Increased risk of chronic kidney disease and mortality in a cohort of people diagnosed with metabolic dysfunction associated steatotic liver disease with hepatic fibrosis

Marc Gurun (Lead / Corresponding author), Paul Brennan, Sava Handjiev, Aseil Khatib, Damien Leith, John F. Dillon, Christopher J. Byrne

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Abstract

Background and aims: Metabolic dysfunction associated steatotic liver disease (MASLD) increases the risk of incident chronic kidney disease (CKD). However, the relative risk of CKD associated with increasing hepatic fibrosis, and consequent mortality risk, remains underexplored in real-world cohorts. In this study, we sought to establish whether hepatic fibrosis is associated with increased CKD risk and explore differences in mortality risk in a cohort of people living with MASLD, contingent on liver fibrosis and CKD status.

Methods: This was an observational study of people who underwent routine liver function testing in Tayside, Scotland. MASLD was defined as: elevated ALT (>30 U/L) or GGT (>73 U/L); presence of diabetes, and/or hypertension, and/or obesity; weekly alcohol consumption <14 units (112g (+/-8g) alcohol); and negative screen for other aetiologies. Data was collected from digital health records. We used log-binomial models to quantify the risk of CKD among those with and without fibrosis, and Cox regression models to estimate differences in mortality risk dependent on fibrosis and CKD.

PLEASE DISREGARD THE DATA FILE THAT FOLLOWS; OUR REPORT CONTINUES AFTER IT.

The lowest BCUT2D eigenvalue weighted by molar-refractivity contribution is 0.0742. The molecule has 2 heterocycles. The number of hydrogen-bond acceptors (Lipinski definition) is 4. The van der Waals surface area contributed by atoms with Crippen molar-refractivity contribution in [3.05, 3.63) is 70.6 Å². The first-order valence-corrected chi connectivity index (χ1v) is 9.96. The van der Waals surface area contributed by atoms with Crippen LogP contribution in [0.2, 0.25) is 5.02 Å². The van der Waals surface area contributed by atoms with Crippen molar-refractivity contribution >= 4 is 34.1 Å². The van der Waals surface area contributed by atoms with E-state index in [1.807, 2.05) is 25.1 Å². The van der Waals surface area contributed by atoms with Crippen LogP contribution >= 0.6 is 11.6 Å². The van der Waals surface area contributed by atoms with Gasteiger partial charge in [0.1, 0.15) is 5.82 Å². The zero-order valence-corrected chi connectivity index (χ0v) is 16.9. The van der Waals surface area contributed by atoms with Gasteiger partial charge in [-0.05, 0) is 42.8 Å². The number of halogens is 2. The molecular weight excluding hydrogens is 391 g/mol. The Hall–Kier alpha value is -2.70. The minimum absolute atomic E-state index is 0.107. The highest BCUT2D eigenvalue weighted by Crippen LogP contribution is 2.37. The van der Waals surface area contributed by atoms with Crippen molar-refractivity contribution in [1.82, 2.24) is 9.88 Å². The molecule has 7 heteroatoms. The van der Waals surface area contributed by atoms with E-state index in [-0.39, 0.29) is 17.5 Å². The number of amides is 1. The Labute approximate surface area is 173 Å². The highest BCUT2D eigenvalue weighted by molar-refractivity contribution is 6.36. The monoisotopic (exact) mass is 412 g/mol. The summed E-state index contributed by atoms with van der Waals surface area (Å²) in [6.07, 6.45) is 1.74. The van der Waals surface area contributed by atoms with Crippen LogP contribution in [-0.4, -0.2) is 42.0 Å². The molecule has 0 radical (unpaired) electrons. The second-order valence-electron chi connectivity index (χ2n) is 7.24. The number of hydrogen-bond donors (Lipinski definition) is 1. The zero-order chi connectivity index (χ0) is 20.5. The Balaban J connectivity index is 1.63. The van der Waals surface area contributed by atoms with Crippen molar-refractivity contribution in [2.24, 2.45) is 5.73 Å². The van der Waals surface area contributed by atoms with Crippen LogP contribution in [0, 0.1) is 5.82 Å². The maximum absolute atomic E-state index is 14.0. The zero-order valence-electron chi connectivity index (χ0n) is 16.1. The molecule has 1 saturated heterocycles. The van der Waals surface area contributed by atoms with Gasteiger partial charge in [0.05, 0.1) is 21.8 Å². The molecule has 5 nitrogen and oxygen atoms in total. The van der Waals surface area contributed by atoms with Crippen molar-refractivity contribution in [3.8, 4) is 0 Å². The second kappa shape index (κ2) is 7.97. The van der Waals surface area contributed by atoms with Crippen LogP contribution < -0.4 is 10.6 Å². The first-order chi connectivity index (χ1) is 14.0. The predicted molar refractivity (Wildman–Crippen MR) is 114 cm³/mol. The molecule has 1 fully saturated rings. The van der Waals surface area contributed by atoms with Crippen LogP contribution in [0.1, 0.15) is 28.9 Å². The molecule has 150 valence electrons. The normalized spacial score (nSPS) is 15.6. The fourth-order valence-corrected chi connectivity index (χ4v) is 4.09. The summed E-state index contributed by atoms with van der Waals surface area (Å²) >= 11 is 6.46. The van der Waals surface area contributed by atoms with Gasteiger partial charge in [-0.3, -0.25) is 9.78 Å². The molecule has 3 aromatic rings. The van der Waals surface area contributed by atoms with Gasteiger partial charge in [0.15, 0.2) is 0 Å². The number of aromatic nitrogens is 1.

Results: In our cohort (n = 2,046), 1,448 (70.8%) people had MASLD without fibrosis and 598 (29.2%) with fibrosis; 161 (11.1%) and 117 (19.6%) respectively also had CKD. After excluding individuals with structural, autoimmune, or malignant CKD (n = 22), liver fibrosis (n = 593; 18.9% with CKD) was associated with increased CKD risk (aRR = 1.31, 1.04–1.64, p = 0.021). Increased mortality risk was observed for those with liver fibrosis (aHR = 2.30, 1.49–3.56, p = <0.001) and was higher again among people with both fibrosis and CKD (aHR = 5.07, 3.07–8.39, p = <0.014).

Conclusions: Liver fibrosis was an independent risk factor for CKD in this cohort of people living with MASLD. Furthermore, those with MASLD with liver fibrosis had higher risk for mortality and this risk was further elevated among those with co-morbid CKD. Given the increased risk of CKD, and consequent mortality risk, among people living with MASLD fibrosis, renal function screening should be considered within liver health surveillance programmes and guidelines.
Original languageEnglish
Article numbere0299507
Number of pages17
JournalPLoS ONE
Volume19
Issue number4
DOIs
Publication statusPublished - 16 Apr 2024

ASJC Scopus subject areas

  • General

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